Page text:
Protesters in Kenosha are suing the Wisconsin city, claiming cops there are selectively arresting “peaceful” demonstrators while protecting pro-cop activists and militias and allowing them to “roam the streets without fear of arrest,” according to court papers.
The complaint, filed Tuesday in Wisconsin federal court, accuses Kenosha police of unevenly enforcing the citywide curfew imposed following the Aug. 23 police shooting of Jacob Blake.
More than 150 “peaceful protesters” have been busted for violating the 7 p.m.-to-7 a.m. curfew — though “not a single pro-police demonstrator” has been arrested, the suit claimed.
“In Kenosha, there are two sets of laws — one that applies to those who protest police brutality and racism, and another for those who support the police,” said the suit, brought by four protesters against the City of Kenosha and Kenosha County.
“Plaintiffs bring this action to protect their right and the rights of others to protest police brutality free of retaliation and free from fear that they will be arrested solely on the basis of the content of their message.”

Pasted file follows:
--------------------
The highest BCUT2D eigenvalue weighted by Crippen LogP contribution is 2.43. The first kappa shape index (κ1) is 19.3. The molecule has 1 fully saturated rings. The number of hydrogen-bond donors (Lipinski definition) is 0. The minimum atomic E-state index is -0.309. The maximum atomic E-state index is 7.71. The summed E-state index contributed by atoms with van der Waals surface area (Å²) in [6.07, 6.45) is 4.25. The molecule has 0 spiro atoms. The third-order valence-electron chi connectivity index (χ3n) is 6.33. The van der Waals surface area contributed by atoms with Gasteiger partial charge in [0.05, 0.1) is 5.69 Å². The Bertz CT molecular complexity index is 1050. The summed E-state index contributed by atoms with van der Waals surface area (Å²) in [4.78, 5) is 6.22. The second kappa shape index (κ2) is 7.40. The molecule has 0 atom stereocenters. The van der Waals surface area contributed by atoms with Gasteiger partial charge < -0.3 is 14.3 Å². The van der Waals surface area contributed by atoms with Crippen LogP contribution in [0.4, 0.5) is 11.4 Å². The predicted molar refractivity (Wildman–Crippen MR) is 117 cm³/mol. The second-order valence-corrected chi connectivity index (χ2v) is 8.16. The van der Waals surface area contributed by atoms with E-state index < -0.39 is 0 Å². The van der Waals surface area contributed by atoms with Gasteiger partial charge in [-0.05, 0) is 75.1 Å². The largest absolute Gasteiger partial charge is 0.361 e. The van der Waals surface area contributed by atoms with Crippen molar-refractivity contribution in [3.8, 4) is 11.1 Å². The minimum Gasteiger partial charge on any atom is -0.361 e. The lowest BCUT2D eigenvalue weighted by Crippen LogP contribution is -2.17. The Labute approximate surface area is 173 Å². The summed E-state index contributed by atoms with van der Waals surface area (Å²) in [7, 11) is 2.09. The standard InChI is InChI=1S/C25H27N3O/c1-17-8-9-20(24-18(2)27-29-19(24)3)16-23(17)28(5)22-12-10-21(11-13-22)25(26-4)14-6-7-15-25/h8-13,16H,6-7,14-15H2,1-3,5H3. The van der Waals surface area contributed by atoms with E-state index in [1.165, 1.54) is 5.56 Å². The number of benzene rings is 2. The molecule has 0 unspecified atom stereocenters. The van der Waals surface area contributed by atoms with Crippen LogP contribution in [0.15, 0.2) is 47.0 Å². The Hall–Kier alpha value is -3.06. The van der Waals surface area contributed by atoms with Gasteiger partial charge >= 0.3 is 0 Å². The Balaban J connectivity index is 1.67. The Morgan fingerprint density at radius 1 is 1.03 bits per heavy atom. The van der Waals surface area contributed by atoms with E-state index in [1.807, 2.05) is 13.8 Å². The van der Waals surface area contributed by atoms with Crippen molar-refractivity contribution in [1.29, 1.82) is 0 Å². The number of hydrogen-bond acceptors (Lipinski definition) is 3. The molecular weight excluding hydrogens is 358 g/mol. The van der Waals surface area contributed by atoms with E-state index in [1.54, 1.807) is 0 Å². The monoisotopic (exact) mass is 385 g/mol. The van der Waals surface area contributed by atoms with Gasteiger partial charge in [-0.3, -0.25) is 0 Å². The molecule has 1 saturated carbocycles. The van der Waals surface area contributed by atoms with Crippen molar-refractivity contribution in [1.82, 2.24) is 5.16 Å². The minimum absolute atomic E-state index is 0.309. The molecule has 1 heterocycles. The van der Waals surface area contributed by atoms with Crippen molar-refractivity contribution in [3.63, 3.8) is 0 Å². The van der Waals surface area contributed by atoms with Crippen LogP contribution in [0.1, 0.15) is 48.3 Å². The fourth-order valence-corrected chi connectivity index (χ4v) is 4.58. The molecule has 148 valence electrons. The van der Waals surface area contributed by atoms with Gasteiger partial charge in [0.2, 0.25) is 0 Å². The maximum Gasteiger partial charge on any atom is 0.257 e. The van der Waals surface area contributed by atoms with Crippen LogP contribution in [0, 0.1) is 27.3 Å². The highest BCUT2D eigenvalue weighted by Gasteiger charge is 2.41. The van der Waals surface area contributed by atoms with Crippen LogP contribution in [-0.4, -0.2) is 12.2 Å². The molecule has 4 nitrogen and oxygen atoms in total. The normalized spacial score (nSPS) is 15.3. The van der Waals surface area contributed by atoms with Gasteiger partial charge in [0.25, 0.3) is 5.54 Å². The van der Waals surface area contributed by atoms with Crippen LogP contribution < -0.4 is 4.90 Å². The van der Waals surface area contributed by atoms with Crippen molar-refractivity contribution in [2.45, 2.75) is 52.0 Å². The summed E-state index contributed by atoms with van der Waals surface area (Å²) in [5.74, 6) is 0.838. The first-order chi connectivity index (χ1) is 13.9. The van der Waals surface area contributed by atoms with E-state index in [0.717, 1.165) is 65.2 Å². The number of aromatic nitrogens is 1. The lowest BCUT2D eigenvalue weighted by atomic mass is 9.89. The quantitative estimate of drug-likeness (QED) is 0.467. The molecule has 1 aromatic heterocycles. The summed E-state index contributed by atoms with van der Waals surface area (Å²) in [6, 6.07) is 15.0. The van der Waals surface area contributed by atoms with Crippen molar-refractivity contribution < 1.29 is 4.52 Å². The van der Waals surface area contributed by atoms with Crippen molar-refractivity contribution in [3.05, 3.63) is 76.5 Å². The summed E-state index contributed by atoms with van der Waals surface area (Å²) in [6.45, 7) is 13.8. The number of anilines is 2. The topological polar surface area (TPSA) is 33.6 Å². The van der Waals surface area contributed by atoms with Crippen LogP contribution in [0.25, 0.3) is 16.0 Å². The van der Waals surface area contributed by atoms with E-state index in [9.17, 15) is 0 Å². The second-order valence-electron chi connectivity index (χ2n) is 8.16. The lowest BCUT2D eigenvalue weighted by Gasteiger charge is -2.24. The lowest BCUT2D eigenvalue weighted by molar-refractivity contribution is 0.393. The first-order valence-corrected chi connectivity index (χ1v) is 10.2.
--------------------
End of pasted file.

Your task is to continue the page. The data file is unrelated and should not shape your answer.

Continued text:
The suit accuses Kenosha police of “coordinating” with pro-police activists, citing videos that allegedly show cops thanking militia members for their support and speaking with Kyle Rittenhouse, the 17-year-old vigilante charged with fatally shooting two protesters.
The plaintiffs, who are seeking class-action status to represent other protesters who’ve been arrested, are calling for an injunction on the curfew and for a judge to declare it unconstitutional.
The suit was first reported by the Milwaukee Journal Sentinel.
Reps for the city of Kenosha and Kenosha County didn’t immediately return messages.
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